Teddy Mayer

Teddy Mayer passed away at home in Surrey at the end of January. Mayer, 73, was a stalwart of McLaren Cars through most of the company’s first 20 years and spent the last 20 years of a long career with Penske Racing, primarily as a key administrator of Penske Cars in Dorset. As McLaren’s business manager, Mayer joined Bernie Ecclestone in helping found the Formula 1 Constructors’ Association, and a few years later he worked with Roger Penske, Dan Gurney, Pat Patrick and Jim Hall to create CART (Championship Auto Racing Teams).

Edward Everett Mayer was born in Scranton, Pennsylvania and studied law at Cornell University before getting into racing with his younger brother, Timmy. The younger Mayer proved to be a talented driver in America in the early 1960s, racing Formula Junior and 2-litre sports cars. Timmy and Peter Revson formed a team called RevEm Racing and both aimed to pursue careers in Europe. Mayer drove a Cooper in the 1962 United States GP at Watkins Glen and joined Bruce McLaren’s fledgling team the following year. McLaren and Mayer raced a pair of McLaren-modified Coopers in the 1964 Tasman Series, but Mayer was killed in an accident at Longford, Tasmania in February ’64.

The death of his brother did not deter Teddy from forging on as McLaren’s business manager. Mayer was joined by fellow American Tyler Alexander, who became one of the team’s chief mechanics and engineers. With Chris Amon and then Denny Hulme the little team swept to five successive Can-Am championships and also began to win races in Formula 1.

Following McLaren’s death in 1970, Mayer and Alexander ran McLaren’s F1, Can-Am and Indycar concerns until 1980, winning many major races and titles in all three categories, including the F1 World Championship with Emerson Fittipaldi in 1974 and James Hunt in ’76. McLaren also won the Indy 500 with Johnny Rutherford in 1974 and ’76. Peter Revson drove for the team in Can-Am, F1 and Indycar, replacing Bruce following his death, but Revson himself perished at the wheel of an F1 Shadow in the spring of ’73.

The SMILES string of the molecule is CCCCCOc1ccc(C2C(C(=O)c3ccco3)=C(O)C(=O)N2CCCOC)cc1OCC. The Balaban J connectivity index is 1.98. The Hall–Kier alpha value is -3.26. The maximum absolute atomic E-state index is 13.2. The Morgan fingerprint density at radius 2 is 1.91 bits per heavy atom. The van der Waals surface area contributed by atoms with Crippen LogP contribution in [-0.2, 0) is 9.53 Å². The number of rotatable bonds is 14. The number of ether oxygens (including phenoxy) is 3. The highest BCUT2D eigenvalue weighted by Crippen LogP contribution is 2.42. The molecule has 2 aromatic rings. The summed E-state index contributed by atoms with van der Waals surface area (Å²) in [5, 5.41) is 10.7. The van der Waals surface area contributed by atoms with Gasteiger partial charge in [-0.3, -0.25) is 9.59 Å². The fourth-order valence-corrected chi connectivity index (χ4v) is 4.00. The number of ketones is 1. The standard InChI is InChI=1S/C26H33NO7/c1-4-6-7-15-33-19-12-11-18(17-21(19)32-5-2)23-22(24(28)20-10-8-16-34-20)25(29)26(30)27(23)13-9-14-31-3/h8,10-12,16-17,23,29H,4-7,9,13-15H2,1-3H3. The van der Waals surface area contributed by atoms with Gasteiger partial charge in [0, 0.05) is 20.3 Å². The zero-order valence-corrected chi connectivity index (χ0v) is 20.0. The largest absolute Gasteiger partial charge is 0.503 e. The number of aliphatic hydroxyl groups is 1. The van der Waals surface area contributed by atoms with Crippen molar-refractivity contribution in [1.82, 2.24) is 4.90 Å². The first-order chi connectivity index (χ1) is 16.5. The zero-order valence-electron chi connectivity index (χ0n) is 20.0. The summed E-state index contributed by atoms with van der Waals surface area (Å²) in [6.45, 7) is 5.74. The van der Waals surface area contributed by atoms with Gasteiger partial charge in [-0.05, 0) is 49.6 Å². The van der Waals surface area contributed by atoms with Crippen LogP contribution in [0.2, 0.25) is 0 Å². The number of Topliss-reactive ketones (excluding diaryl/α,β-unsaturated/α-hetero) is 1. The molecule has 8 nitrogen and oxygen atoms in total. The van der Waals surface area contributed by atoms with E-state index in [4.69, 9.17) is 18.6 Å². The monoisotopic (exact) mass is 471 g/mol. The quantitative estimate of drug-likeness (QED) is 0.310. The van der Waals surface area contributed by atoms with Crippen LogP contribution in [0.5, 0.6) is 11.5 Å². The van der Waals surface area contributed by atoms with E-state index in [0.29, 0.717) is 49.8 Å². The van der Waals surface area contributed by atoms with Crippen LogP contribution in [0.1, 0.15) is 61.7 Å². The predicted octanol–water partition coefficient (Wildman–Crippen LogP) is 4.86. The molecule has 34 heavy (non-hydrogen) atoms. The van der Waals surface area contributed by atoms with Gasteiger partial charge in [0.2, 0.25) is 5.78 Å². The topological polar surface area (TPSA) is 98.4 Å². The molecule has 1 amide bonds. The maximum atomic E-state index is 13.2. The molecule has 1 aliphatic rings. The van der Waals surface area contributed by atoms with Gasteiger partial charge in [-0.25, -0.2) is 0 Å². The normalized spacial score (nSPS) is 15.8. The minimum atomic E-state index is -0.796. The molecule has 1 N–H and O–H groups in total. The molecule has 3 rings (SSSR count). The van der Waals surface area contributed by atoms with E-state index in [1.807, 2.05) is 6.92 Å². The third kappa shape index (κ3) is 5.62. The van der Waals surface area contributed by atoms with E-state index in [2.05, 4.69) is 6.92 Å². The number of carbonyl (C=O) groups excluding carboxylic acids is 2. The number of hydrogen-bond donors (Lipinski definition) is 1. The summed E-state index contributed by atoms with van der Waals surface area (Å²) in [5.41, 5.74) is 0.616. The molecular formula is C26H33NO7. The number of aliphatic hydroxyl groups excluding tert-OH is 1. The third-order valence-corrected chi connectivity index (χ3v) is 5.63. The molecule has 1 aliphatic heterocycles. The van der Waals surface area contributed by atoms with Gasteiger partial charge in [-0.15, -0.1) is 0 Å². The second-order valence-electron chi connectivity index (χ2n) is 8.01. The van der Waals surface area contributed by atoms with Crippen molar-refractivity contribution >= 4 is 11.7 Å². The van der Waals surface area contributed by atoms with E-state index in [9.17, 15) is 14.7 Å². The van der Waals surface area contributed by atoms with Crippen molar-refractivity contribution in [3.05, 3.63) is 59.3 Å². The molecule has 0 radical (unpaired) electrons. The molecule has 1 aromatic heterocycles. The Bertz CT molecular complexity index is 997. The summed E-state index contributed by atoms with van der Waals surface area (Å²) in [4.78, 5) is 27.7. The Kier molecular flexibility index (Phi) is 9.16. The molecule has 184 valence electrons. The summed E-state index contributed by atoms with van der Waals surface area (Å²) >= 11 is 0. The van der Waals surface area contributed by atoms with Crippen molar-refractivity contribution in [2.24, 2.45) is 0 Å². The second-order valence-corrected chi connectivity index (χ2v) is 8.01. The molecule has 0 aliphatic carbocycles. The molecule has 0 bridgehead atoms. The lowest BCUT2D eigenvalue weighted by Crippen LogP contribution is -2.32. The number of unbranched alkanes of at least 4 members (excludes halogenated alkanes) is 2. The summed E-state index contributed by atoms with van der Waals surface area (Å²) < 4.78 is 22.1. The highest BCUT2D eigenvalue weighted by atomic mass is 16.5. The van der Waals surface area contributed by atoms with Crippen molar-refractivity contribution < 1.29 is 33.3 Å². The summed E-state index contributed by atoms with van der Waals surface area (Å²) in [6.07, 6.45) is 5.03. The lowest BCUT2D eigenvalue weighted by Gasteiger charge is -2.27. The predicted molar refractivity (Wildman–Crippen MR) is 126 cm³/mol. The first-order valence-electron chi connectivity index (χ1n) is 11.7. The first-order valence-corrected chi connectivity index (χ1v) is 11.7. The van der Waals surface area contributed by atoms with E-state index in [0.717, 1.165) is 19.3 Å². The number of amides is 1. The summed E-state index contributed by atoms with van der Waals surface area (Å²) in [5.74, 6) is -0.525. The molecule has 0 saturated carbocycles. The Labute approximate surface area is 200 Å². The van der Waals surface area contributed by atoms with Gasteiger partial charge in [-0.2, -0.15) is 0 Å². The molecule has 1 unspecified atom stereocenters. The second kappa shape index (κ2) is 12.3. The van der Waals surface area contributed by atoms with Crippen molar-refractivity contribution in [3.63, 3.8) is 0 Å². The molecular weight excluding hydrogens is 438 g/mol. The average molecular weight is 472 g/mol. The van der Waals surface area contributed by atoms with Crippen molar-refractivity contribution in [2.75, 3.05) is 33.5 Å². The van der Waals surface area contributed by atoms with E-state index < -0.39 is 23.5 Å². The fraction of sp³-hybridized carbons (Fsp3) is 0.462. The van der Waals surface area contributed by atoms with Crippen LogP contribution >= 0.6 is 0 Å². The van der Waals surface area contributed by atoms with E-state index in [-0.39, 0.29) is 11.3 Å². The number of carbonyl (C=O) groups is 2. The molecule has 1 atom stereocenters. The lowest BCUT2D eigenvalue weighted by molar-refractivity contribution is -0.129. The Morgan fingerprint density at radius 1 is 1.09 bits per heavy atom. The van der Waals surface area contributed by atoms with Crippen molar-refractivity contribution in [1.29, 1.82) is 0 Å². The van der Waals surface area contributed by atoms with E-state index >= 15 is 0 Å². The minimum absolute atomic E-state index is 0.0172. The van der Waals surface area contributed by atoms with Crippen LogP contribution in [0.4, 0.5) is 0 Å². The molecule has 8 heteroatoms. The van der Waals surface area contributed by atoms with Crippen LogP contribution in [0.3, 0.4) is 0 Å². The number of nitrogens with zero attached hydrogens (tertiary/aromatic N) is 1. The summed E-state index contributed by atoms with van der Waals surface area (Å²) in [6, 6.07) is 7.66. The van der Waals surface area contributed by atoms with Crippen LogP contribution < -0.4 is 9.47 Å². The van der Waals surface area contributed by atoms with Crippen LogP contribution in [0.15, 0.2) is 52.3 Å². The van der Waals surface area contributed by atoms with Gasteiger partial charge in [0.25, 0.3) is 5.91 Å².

Perhaps because he witnessed the deaths of his brother, McLaren and Revson, Mayer had little sympathy for most drivers, viewing them as replaceable components. Mayer was a no-nonsense, sometimes caustic character whose nickname was ‘The Weiner’. But he had a warm spot in his heart for some. While writing my book about Rick Mears, Teddy sent me an e-mail insisting on making a brief comment about Mears. Mayer recalled Mears taking pole at Indianapolis in 1991 after crashing the day before and breaking a bone in his foot.

“For a hard-bitten race engineer who’s seen everything,” said Mayer, “I’ve never seen anything quite as impressive as what Rick did that day. That was just a tremendous performance – Rick Mears at his best.”

Mayer lived most of his adult life in England. He and his wife Sally, who were divorced in 1993, had two children, Tim and Anne, both of whom live in the US. Tim runs IMSA, the sanctioning body for the ALMS. Our sympathies go to Sally, Tim, Anne and the Mayer family.